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What are the tax ramifications of losing a job?

Posted on October 11, 2020

First and foremost, losing a job is tough to go through, emotionally as well as financially. But unfortunately, you will need to deal with the tax impact of your changed financial situation. And, like so many other things related to finances and taxes, the way you deal with this matter can profoundly affect your bottom line.

Here is what to consider from the tax professionals at Teipen CPA Group: 

Severance Pay is certainly helpful. If your employer provides you with severance, this pay as well as payment for any unused vacation time will be included in your W-2 income, and yes, this is fully taxable.

Unemployment Compensation or unemployment benefits must be signed up for, on line. Both the regular benefits you receive from your state unemployment department as well as any COVID-19 emergency government-issued payments are taxable.

You can take steps when you sign up for unemployment to minimize the tax you may owe when you file your 2020 tax return by requesting federal income tax withholding from each check. Do this by submitting a Form W-4V (Voluntary Withholding Request) to your state’s unemployment office.

Health Insurance sometimes follows you into unemployment, and sometimes does not. If you lose your job and you had health insurance through your employer’s group health coverage plan, you will need to determine your available options for continued coverage via COBRA or a replacement policy.

Here are some health insurance options:

  • COBRA Continuation Coverage is set up as continuing health coverage when group health coverage would otherwise be lost. It is offered to former employees, their spouses, and dependent children. Unfortunately, COBRA Continuation coverage is often more expensive than the original employees’ coverage. In most cases, COBRA coverage is limited to 18 months.
  • Health Insurance Marketplace Coverage includes health insurance through a government health insurance marketplace. Depending upon your income for the year, you may qualify for the premium tax credit for the part of the year when you don’t have coverage through your employer. If you qualify, the government will help pay for this insurance.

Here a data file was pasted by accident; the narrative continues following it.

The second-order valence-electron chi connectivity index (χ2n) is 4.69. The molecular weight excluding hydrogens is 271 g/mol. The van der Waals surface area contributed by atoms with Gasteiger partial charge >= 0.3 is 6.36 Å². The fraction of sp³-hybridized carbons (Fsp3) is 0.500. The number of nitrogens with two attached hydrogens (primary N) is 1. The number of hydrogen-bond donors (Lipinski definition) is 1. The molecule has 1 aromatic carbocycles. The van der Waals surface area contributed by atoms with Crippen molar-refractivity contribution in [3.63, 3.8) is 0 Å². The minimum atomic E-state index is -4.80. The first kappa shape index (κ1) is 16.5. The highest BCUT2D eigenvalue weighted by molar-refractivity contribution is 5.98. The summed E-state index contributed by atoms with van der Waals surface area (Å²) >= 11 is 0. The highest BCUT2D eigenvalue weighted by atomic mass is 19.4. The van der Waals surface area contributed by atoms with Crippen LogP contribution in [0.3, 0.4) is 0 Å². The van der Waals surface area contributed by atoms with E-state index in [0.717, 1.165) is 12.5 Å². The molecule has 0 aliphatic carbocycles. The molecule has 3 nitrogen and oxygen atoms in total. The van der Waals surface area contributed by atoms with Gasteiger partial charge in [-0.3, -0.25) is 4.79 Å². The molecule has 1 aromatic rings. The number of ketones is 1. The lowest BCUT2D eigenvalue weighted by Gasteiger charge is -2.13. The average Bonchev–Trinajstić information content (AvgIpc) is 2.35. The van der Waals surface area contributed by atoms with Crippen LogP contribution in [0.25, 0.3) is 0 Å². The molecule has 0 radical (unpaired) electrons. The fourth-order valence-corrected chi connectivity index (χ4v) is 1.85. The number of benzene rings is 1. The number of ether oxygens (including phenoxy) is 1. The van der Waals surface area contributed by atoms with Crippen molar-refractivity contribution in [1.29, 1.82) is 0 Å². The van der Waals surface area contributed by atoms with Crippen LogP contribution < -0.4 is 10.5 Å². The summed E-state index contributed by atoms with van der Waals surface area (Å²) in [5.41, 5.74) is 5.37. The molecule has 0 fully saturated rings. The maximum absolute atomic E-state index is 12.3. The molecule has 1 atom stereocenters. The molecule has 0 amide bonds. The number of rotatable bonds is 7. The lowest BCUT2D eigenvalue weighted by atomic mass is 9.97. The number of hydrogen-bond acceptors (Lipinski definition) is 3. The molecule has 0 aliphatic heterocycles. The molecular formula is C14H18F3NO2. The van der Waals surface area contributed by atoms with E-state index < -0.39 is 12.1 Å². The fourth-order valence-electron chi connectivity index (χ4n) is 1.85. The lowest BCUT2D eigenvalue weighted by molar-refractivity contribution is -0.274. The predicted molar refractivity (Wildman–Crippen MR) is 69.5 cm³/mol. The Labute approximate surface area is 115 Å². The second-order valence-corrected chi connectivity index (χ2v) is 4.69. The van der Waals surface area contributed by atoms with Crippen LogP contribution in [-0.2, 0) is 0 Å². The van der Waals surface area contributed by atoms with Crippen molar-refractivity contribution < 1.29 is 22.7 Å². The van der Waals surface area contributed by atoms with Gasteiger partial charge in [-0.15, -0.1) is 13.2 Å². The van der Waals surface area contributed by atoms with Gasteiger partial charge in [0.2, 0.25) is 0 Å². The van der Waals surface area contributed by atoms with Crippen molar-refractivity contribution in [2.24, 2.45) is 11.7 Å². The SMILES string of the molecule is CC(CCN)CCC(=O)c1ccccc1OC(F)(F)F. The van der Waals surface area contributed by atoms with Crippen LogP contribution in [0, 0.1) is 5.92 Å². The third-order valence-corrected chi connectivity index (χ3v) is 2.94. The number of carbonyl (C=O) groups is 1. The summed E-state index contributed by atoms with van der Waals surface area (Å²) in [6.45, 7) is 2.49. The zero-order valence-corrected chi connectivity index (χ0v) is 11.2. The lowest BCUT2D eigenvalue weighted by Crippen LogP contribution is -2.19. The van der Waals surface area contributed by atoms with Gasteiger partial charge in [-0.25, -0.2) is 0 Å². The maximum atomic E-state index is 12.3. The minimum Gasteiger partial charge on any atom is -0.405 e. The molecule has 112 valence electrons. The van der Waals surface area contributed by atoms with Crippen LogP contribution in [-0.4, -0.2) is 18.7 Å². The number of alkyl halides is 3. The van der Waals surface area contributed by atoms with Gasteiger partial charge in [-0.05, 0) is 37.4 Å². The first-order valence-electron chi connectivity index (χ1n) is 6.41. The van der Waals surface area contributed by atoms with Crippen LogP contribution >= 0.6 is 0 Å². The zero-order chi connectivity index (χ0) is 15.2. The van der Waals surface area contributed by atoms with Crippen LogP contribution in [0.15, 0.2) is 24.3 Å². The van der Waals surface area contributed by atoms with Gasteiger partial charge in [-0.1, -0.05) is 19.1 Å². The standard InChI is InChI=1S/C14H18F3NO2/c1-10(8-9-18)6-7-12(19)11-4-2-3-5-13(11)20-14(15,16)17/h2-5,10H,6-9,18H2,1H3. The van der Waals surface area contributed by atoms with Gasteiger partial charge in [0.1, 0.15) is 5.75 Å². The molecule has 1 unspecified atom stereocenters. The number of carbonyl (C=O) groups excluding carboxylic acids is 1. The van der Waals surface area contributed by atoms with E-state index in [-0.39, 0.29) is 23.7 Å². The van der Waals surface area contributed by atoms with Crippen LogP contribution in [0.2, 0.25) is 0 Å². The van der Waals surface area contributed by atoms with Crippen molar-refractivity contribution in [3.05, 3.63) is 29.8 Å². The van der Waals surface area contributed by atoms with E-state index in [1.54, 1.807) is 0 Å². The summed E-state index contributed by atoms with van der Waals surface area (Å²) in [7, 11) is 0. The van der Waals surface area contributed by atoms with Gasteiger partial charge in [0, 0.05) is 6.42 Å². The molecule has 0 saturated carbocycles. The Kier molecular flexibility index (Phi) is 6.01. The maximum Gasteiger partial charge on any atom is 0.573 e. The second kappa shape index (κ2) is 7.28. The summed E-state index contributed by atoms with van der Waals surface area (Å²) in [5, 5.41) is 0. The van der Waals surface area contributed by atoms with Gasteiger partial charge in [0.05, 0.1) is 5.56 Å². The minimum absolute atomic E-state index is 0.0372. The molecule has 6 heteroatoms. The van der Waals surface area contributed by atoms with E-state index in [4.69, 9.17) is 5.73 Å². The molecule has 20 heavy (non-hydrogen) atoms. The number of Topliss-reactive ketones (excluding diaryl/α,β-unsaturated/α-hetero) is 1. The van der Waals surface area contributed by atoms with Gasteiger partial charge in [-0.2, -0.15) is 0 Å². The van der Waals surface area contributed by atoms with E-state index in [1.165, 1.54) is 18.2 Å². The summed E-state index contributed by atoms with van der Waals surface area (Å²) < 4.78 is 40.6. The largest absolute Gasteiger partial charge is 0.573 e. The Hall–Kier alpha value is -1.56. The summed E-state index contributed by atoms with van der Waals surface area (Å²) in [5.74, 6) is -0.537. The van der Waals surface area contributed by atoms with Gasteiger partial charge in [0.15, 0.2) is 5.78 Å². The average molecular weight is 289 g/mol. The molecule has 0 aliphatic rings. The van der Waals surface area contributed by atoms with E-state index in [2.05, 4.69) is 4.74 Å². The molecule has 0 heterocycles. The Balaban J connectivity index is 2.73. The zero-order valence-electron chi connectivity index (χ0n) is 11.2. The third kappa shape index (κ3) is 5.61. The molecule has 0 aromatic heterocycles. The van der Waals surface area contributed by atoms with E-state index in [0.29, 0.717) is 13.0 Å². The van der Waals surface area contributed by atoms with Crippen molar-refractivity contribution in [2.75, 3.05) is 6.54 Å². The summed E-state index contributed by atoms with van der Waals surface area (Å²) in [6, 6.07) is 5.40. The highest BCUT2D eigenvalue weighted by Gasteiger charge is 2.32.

• What if you had Marketplace insurance before losing your job? Be sure to notify the Marketplace of this change, as with decreased income, you may be eligible for a higher advance premium tax credit. Once you are employed again, another adjustment can be made – which may keep you from having to repay some of the credit when you file your 2020 tax return.

Employer Pension Plans can vary widely.  Depending upon the provisions of your employer’s pension plan, you may have the option of leaving your retirement funds in the employer’s plan or moving the funds to your IRA account. Be sure to have the funds transferred to your IRA or take a distribution and roll it into your IRA within 60 days.

However for a distribution, your former employer is required to withhold 20% for federal taxes, meaning only 80% of the funds will be available to roll over and the remaining 20% will end up being taxable unless you can make up the difference with other funds.

Teipen CPA Group wants to be sure you know that even if funds are very tight, if you elect not to roll the funds over, be aware that the distribution of funds will be taxable. In addition, if you are under the age of 59½ there will also be a 10% early withdrawal penalty.

There is one helpful caveat: The CARES Act allows qualified taxpayers to make COVID-19-related distributions from qualified plans or IRAs (not to exceed $100,000 from January 1, 2020 to December 31, 2020) and receive favorable tax treatment. These distributions are penalty-free. Instead, they are taxed over three years and can be re-deposited to an IRA or qualified plan within three years.

What if you sell your home? If you relocate and have to sell your home and have owned and occupied the home as your primary residence for two of the previous five years, you will be able to exclude up to $250,000 of the gain ($500,000 if you are married and you and your spouse qualify for the exclusion).

If you do not meet the 2-out-of-5-years qualifications and have lost your job, you will be allowed a pro-rated gain exclusion. Your CPA can help you apply for this.

Even though there will be a lot on your plate after a job loss, it makes sense to understand the tax issues ahead and be prepared. To learn more about each of these issues and how they may affect your situation, don’t hesitate to contact our office. We would be happy to help.